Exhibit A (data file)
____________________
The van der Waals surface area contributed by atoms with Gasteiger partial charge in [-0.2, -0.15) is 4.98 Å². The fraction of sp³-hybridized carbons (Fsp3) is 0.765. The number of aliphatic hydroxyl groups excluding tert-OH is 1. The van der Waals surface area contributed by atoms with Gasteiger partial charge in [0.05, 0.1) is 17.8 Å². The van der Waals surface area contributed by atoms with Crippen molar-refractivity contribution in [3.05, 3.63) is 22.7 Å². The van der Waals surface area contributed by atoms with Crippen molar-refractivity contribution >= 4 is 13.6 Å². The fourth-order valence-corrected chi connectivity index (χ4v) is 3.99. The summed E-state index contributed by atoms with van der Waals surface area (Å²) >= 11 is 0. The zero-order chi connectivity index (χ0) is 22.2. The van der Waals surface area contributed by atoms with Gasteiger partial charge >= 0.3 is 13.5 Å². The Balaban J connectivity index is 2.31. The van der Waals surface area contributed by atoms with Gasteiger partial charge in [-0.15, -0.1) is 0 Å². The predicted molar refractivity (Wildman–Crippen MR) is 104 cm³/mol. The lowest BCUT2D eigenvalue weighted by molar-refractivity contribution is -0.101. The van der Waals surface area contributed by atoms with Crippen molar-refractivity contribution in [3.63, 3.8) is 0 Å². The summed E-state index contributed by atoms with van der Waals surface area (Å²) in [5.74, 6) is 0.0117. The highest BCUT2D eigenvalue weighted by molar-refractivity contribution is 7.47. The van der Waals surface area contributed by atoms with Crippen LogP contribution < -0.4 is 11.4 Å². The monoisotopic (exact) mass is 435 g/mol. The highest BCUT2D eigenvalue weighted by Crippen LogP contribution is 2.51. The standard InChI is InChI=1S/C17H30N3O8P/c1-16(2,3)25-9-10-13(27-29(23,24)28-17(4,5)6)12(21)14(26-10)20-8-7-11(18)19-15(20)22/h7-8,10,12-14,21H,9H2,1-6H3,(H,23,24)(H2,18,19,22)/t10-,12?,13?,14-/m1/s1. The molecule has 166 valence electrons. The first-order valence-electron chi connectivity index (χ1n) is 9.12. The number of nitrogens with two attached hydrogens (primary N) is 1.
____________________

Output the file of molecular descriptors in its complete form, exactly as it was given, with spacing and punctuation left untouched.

The van der Waals surface area contributed by atoms with Gasteiger partial charge in [-0.2, -0.15) is 4.98 Å². The fraction of sp³-hybridized carbons (Fsp3) is 0.765. The number of aliphatic hydroxyl groups excluding tert-OH is 1. The van der Waals surface area contributed by atoms with Gasteiger partial charge in [0.05, 0.1) is 17.8 Å². The van der Waals surface area contributed by atoms with Crippen molar-refractivity contribution in [3.05, 3.63) is 22.7 Å². The van der Waals surface area contributed by atoms with Crippen molar-refractivity contribution >= 4 is 13.6 Å². The fourth-order valence-corrected chi connectivity index (χ4v) is 3.99. The summed E-state index contributed by atoms with van der Waals surface area (Å²) >= 11 is 0. The zero-order chi connectivity index (χ0) is 22.2. The van der Waals surface area contributed by atoms with Gasteiger partial charge >= 0.3 is 13.5 Å². The Balaban J connectivity index is 2.31. The van der Waals surface area contributed by atoms with Gasteiger partial charge in [-0.15, -0.1) is 0 Å². The predicted molar refractivity (Wildman–Crippen MR) is 104 cm³/mol. The lowest BCUT2D eigenvalue weighted by molar-refractivity contribution is -0.101. The van der Waals surface area contributed by atoms with Crippen molar-refractivity contribution in [3.63, 3.8) is 0 Å². The summed E-state index contributed by atoms with van der Waals surface area (Å²) in [5.74, 6) is 0.0117. The highest BCUT2D eigenvalue weighted by molar-refractivity contribution is 7.47. The van der Waals surface area contributed by atoms with Crippen LogP contribution < -0.4 is 11.4 Å². The monoisotopic (exact) mass is 435 g/mol. The highest BCUT2D eigenvalue weighted by Crippen LogP contribution is 2.51. The standard InChI is InChI=1S/C17H30N3O8P/c1-16(2,3)25-9-10-13(27-29(23,24)28-17(4,5)6)12(21)14(26-10)20-8-7-11(18)19-15(20)22/h7-8,10,12-14,21H,9H2,1-6H3,(H,23,24)(H2,18,19,22)/t10-,12?,13?,14-/m1/s1. The molecule has 166 valence electrons. The first-order valence-electron chi connectivity index (χ1n) is 9.12. The number of nitrogens with two attached hydrogens (primary N) is 1.